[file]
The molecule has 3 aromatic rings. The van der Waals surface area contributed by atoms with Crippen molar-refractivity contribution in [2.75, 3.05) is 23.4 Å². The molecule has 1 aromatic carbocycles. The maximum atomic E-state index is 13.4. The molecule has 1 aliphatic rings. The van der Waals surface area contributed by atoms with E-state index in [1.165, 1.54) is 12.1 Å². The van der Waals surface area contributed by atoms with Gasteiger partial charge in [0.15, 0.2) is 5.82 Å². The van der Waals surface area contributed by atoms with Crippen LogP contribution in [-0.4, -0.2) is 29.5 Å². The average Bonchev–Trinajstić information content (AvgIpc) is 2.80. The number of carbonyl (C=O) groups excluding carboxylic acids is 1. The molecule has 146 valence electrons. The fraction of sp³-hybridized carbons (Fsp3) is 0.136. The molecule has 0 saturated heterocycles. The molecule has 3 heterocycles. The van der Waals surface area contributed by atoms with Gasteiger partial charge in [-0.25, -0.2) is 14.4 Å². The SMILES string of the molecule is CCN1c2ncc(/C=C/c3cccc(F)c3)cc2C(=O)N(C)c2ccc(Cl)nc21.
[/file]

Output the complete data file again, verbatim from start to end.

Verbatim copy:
The molecule has 3 aromatic rings. The van der Waals surface area contributed by atoms with Crippen molar-refractivity contribution in [2.75, 3.05) is 23.4 Å². The molecule has 1 aromatic carbocycles. The maximum atomic E-state index is 13.4. The molecule has 1 aliphatic rings. The van der Waals surface area contributed by atoms with E-state index in [1.165, 1.54) is 12.1 Å². The van der Waals surface area contributed by atoms with Gasteiger partial charge in [0.15, 0.2) is 5.82 Å². The van der Waals surface area contributed by atoms with Crippen LogP contribution in [-0.4, -0.2) is 29.5 Å². The average Bonchev–Trinajstić information content (AvgIpc) is 2.80. The number of carbonyl (C=O) groups excluding carboxylic acids is 1. The molecule has 146 valence electrons. The fraction of sp³-hybridized carbons (Fsp3) is 0.136. The molecule has 0 saturated heterocycles. The molecule has 3 heterocycles. The van der Waals surface area contributed by atoms with Gasteiger partial charge in [-0.25, -0.2) is 14.4 Å². The SMILES string of the molecule is CCN1c2ncc(/C=C/c3cccc(F)c3)cc2C(=O)N(C)c2ccc(Cl)nc21.